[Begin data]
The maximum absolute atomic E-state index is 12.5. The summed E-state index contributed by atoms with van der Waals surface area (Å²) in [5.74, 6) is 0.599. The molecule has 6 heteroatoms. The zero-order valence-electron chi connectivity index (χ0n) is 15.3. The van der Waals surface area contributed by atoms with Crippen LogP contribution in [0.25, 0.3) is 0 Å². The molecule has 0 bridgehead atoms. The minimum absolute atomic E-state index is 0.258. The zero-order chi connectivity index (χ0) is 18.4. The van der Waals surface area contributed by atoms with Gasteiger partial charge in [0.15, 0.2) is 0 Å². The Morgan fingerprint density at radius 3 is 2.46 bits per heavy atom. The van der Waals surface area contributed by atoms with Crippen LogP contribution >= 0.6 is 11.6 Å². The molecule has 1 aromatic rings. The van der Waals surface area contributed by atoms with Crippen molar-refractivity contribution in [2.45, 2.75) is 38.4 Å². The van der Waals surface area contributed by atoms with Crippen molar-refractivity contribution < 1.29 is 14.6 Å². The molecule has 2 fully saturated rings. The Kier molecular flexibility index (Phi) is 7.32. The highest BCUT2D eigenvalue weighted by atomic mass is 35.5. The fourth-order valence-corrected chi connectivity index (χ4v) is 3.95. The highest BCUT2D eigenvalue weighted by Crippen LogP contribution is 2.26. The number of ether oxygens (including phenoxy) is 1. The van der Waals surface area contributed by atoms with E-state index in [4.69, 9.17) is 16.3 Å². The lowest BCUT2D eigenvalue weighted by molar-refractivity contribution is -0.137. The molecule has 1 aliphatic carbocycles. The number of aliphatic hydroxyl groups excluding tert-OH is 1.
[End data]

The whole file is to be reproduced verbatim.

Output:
The maximum absolute atomic E-state index is 12.5. The summed E-state index contributed by atoms with van der Waals surface area (Å²) in [5.74, 6) is 0.599. The molecule has 6 heteroatoms. The zero-order valence-electron chi connectivity index (χ0n) is 15.3. The van der Waals surface area contributed by atoms with Crippen LogP contribution in [0.25, 0.3) is 0 Å². The molecule has 0 bridgehead atoms. The minimum absolute atomic E-state index is 0.258. The zero-order chi connectivity index (χ0) is 18.4. The van der Waals surface area contributed by atoms with Gasteiger partial charge in [0.15, 0.2) is 0 Å². The Morgan fingerprint density at radius 3 is 2.46 bits per heavy atom. The van der Waals surface area contributed by atoms with Crippen LogP contribution >= 0.6 is 11.6 Å². The molecule has 1 aromatic rings. The van der Waals surface area contributed by atoms with Crippen molar-refractivity contribution in [2.45, 2.75) is 38.4 Å². The van der Waals surface area contributed by atoms with Crippen molar-refractivity contribution < 1.29 is 14.6 Å². The molecule has 2 fully saturated rings. The Kier molecular flexibility index (Phi) is 7.32. The highest BCUT2D eigenvalue weighted by atomic mass is 35.5. The fourth-order valence-corrected chi connectivity index (χ4v) is 3.95. The highest BCUT2D eigenvalue weighted by Crippen LogP contribution is 2.26. The number of ether oxygens (including phenoxy) is 1. The van der Waals surface area contributed by atoms with E-state index in [4.69, 9.17) is 16.3 Å². The lowest BCUT2D eigenvalue weighted by molar-refractivity contribution is -0.137. The molecule has 1 aliphatic carbocycles. The number of aliphatic hydroxyl groups excluding tert-OH is 1.